Pictures and words are everywhere. We watch television; read newspapers and books; talk on the phone; send emails and post pictures and written comments on Facebook. Pictures and words are also in our minds. We can picture an upcoming vacation in our “mind’s eye,” or use our “mind’s mouth” to make a list of things we need to pack. How does visual versus verbal thinking affect our beliefs, expectations, judgments and behavior? My research aims to understand the nature and distinctive influences of visual and verbal thought.
THE ADAPTIVE FUNCTIONS OF VISUAL AND VERBAL PROCESSING
Pictures and words are symbols used to represent real objects, events, and actions. Pictures are concrete representations that in nearly all cases physically resemble their referents; they are analogs of the real world. In contrast, words in nearly all cases are abstract representations that have an arbitrary relationship with their corresponding referents. Each word (excluding proper names) refers to broad category of concrete objects (Glaser, 1992; Paivio, 1986). Thus, there are infinitely many ways to draw a “chair”, a “kitchen chair” (a subordinate representation; cf., Rosch et al, 1976), or even a “kitchen chair with four legs”. A picture, in contrast, fixes the referent object’s most salient features.
That pictures and words reliably differ in their level of abstraction is well known. However, these differences have implications for thought and behavior that we are only beginning to understand. My doctoral dissertation provided evidence that people use visual thinking when they think about something that is psychologically proximal to them (temporally, geographically, or socially). In contrast, people use verbal thinking when they think about something that is psychologically distal from them. Thus, for example, if you think about a vacation you are going to commence tomorrow, you might think about it using vivid mental imagery. In contrast, if you think about a vacation that will take place a year from now, you might think about it using inner speech.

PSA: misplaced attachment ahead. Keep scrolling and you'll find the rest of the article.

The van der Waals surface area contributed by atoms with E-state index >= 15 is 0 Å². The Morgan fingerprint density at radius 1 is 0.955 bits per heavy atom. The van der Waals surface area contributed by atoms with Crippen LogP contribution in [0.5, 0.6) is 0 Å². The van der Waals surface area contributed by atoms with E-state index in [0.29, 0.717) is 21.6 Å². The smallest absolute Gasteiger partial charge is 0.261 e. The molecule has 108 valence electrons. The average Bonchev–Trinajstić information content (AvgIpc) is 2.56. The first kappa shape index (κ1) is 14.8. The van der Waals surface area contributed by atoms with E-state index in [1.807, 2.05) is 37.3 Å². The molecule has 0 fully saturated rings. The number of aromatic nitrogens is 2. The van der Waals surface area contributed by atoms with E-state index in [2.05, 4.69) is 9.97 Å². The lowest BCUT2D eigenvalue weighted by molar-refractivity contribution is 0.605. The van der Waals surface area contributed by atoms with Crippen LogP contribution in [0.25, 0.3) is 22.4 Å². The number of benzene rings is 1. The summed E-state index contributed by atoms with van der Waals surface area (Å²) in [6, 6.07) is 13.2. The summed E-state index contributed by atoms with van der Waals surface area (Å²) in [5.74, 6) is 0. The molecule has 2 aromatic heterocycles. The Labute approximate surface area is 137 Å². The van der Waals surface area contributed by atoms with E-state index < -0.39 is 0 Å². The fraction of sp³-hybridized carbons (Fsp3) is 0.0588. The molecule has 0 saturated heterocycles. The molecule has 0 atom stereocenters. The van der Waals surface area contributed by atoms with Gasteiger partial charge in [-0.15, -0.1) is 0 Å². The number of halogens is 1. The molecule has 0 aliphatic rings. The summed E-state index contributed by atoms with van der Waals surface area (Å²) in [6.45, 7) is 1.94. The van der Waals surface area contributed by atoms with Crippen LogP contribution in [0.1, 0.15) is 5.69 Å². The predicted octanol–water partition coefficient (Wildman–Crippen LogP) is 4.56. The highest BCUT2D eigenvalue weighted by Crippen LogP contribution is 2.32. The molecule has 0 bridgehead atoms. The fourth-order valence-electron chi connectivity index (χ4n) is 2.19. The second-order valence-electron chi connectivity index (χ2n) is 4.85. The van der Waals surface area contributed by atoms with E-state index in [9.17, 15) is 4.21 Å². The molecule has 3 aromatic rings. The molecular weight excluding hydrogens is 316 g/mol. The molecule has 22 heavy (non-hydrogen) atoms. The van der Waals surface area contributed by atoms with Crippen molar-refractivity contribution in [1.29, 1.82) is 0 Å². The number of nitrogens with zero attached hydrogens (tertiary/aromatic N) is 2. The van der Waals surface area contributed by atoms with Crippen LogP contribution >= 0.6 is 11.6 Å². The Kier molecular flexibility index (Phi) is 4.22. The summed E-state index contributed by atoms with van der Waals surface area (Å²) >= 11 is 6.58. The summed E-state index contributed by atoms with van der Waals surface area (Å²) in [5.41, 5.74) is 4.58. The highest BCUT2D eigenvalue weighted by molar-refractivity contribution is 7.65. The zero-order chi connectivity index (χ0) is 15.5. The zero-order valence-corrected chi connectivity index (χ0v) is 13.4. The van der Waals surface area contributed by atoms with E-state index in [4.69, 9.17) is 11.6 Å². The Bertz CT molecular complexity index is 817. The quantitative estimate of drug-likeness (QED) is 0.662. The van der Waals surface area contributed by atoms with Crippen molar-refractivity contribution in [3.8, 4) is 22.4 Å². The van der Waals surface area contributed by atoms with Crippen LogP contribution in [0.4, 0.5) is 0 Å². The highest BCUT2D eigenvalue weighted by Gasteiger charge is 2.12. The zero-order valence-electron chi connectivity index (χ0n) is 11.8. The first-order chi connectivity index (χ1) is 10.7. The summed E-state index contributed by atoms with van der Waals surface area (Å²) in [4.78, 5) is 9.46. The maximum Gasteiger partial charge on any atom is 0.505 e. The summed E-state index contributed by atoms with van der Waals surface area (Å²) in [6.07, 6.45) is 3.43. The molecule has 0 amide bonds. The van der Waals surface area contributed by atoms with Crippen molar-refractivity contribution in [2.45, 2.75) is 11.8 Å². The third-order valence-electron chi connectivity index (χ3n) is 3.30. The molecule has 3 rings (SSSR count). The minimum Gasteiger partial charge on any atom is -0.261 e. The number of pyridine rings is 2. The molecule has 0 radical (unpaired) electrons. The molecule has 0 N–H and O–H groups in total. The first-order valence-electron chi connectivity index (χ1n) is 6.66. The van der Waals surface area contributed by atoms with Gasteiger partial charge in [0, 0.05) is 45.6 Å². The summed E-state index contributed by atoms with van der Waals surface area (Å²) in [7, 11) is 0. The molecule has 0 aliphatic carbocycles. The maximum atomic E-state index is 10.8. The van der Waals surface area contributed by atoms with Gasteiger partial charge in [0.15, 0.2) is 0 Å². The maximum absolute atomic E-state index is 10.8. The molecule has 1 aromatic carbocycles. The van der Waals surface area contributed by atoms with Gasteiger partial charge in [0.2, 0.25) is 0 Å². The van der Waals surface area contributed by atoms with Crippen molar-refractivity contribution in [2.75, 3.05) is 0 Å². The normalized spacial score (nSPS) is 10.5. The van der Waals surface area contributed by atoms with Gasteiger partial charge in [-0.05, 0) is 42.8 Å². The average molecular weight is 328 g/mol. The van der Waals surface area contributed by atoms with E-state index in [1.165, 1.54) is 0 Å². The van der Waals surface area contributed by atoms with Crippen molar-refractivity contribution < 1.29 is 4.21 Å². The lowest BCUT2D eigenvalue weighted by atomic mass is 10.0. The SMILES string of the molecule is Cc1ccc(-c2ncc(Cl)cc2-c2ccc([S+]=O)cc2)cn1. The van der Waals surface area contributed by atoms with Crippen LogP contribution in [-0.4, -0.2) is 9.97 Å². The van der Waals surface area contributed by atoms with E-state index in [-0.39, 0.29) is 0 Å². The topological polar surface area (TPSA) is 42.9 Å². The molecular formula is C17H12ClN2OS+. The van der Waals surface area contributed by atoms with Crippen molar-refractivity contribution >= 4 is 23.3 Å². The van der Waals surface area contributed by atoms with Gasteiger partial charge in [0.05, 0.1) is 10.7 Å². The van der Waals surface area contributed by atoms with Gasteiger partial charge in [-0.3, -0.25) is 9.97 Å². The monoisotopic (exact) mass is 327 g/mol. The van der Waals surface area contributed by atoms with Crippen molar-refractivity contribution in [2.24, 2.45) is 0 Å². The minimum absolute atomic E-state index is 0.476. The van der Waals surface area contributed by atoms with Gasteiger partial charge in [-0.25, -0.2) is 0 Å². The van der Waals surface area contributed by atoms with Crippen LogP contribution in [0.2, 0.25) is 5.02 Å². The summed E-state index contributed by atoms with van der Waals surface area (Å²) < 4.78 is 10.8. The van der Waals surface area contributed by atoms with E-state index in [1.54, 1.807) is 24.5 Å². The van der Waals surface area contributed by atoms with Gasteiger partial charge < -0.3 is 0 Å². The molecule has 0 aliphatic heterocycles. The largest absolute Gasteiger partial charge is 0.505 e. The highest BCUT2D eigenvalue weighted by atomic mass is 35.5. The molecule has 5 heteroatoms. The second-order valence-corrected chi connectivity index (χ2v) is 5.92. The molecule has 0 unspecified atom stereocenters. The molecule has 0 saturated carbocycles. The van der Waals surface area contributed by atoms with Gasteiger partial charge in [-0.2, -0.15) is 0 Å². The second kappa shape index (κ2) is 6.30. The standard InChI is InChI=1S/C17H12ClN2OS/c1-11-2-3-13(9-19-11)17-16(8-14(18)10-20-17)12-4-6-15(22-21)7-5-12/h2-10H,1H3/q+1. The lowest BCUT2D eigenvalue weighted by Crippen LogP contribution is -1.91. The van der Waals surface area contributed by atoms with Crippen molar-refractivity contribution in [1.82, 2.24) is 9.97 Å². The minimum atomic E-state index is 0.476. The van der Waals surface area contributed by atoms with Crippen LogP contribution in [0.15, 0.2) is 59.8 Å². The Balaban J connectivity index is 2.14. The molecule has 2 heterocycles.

The rationale for this hypothesis is simple. Because they are abstract, words preserve the essential properties of a stimulus across momentary changes in appearance and through changes in space and time. For example, with respect to spatial distance, the visual image of an object changes as one changes viewing position, but the name for that object remains the same. Words fulfill this function due to their inclusive semantic nature. And because words are emancipated from the particularity of the situation, they are able to represent it across (temporal, spatial, and social) distances. Pictures, by contrast, preserve the event in minute detail, with and relevant and irrelevant parts being given equal attention, to serve for immediate or early use (Amit, Algom, Trope, & Liberman, 2009a).
Thus, it is adaptive to represent distal things in words and proximal things in pictures. To physically interact with an object one needs representations of its temporary properties. Which way is it facing? What is it sitting next to? What is blocking it? What is its exact shape? However, to deal with objects at a distance, such information is often not necessary. If you are on your way to the store to buy a jug of maple syrup, you do not need to know which way the jug handles are facing. But when it comes time to take one off the shelf, you do. Thus, you typically need visual information up close, but not from far away. And from far away it is typically more efficient to represent things in a more sketchy, verbal way, rather than burdening yourself with unecesssary details. Nevertheless, we can think about distant things visually, and we canuse words to represent things that are close. This leeway gives room for a lot of variation in how we think about the world, and the possibility that some types of thinking may be better or worse for different purposes.
To test the medium/distance hypothesis I use a variety of methods, including cognitive (e.g., Stroop task), social, and brain-imaging techniques. All these methods show converging evidence that people prefer, and are better at processing - visual information that represent proximal items and verbal information that represent distal items, than vise versa.